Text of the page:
Book Review – Four Kings

Book: Four Kings – Author: M.D. Elster

Genre: Young Adult, Fantasy, Mystery

**I received a free copy of this book from NetGalley in exchange for an honest review**

Description from Goodreads:

New Orleans, 1945. After a terrible hurricane devastates the city, fourteen-year-old Anaïs Reynard wakes up in an asylum with a case of amnesia. Dr. Waters, the hospital’s prestigious director, vows to help Anaïs recover her memories — this is of the utmost importance, he tells her, because Anaïs is the sole witness to a terrible crime. On the night of the hurricane, her stepfather and only living guardian was shot. A young black man has been arrested, and Anaïs finds herself under pressure from the district attorney to testify. Anaïs wants to help, but a strange feeling nags at her. She isn’t entirely sure the man on trial is guilty, and she doesn’t know who she can trust. 

Then, one night, she receives an eerie, surreal visit from a dapper man with the head of a fox who entrusts her with an ornate key that unlocks a secret door to the land of the Four Kings. Like Alice before her, Anaïs follows this curiously genteel animal down the rabbit hole to discover a magical yet fraught world of not-quite-human creatures. As Anaïs navigates the political minefields of each king’s court — Raven, Lion, Snake, and Unicorn — her bravery and resolve are tested. 

With each shocking twist and turn, and as fantasy and reality blur, Anaïs begins to unlock the riddle of her own memories, a trail that leads from Nazi-occupied Europe and her mother all the way to post-war New Orleans, and the very night her stepfather was shot.

My Review:

Ok, so the description of this one made me go “Wait…what? Is that middle paragraph for a different book?” The answer is no, this is definitely all describing the same book. But it’s not quite as confusing as it sounds.

There are two mysteries to solve in this novel: one in Anais’ real life, in New Orleans in the 1940s, and one in an alternate reality, which she visits when she falls asleep. In New Orleans, Anais’s stepfather has been shot and Anais is the only witness, though she can’t remember what happened. In the Land of the Four Kings, human girls have been turning up dead and Anais, being the only living human in the realm, must help flush out the killer.

Both realities are fleshed out very well. Over the course of the book, we learn of Anais’ childhood, a large portion of which was spent trying to survive WWII. Coming at this from the perspective of a 10-11 year old girl (Anais’ age at the time of the events), who didn’t know exactly how bad things were, was very interesting. Places and events were described well, but only as well as a young girl could understand them. This leads to some very clever foreshadowing if you pay enough attention. The same can be said of the Land of the Four Kings. The people Anais meets explain the history of the Kingdoms, but mostly in snippets (as people would in real life), with each person adding their unique perspective to the events.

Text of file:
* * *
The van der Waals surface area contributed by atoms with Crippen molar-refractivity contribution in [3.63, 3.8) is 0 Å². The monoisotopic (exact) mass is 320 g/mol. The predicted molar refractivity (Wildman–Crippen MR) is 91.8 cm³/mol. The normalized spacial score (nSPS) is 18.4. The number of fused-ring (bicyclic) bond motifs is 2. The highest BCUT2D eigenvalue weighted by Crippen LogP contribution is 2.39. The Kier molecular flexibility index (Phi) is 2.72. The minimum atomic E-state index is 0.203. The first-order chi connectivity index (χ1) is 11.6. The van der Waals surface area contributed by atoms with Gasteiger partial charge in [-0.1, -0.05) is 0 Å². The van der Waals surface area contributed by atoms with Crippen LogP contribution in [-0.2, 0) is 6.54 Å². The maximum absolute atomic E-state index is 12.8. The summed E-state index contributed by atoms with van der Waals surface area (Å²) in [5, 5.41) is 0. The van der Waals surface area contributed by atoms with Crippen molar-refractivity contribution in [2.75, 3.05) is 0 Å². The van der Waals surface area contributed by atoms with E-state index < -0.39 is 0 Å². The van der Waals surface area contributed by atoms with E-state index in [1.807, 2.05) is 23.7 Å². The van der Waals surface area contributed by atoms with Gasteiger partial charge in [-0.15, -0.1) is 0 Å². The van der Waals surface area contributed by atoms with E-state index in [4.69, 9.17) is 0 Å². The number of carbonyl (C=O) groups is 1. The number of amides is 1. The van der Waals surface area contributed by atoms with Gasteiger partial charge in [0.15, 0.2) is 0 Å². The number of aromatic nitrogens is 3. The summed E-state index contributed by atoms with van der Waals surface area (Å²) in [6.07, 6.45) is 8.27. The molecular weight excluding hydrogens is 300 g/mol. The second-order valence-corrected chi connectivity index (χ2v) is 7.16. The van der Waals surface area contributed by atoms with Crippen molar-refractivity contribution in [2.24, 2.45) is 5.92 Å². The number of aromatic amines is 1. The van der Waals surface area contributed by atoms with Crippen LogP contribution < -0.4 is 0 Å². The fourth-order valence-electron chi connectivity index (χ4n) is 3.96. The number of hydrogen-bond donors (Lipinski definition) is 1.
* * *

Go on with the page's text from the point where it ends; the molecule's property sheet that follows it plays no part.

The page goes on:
Both mysteries are very well done. It’s only once you get towards the end of the book that all the pieces start falling into place and you realize just how many clues were laid out during the course of the story. Alert readers will notice how both of the realities parallel each other, with characters from each sharing personality traits and allegiances. This only enhances the story, especially when you are given the final clue at the end of the book (no spoilers, I promise) and come to realize exactly why Anais seems to be traveling to this strange Land.

The only (slight) issue I had with the book was some of the verbiage. There is no way that a young girl in the 1940s, who was raised in Belgium & Paris, would use some of those phrases. But that’s really more of a pet peeve than a real issue. 😉 Overall, I would definitely recommend this book for reader’s who like Young Adult mystery novels.

Similar Books:

The Wizard of Oz – L. Frank Baum

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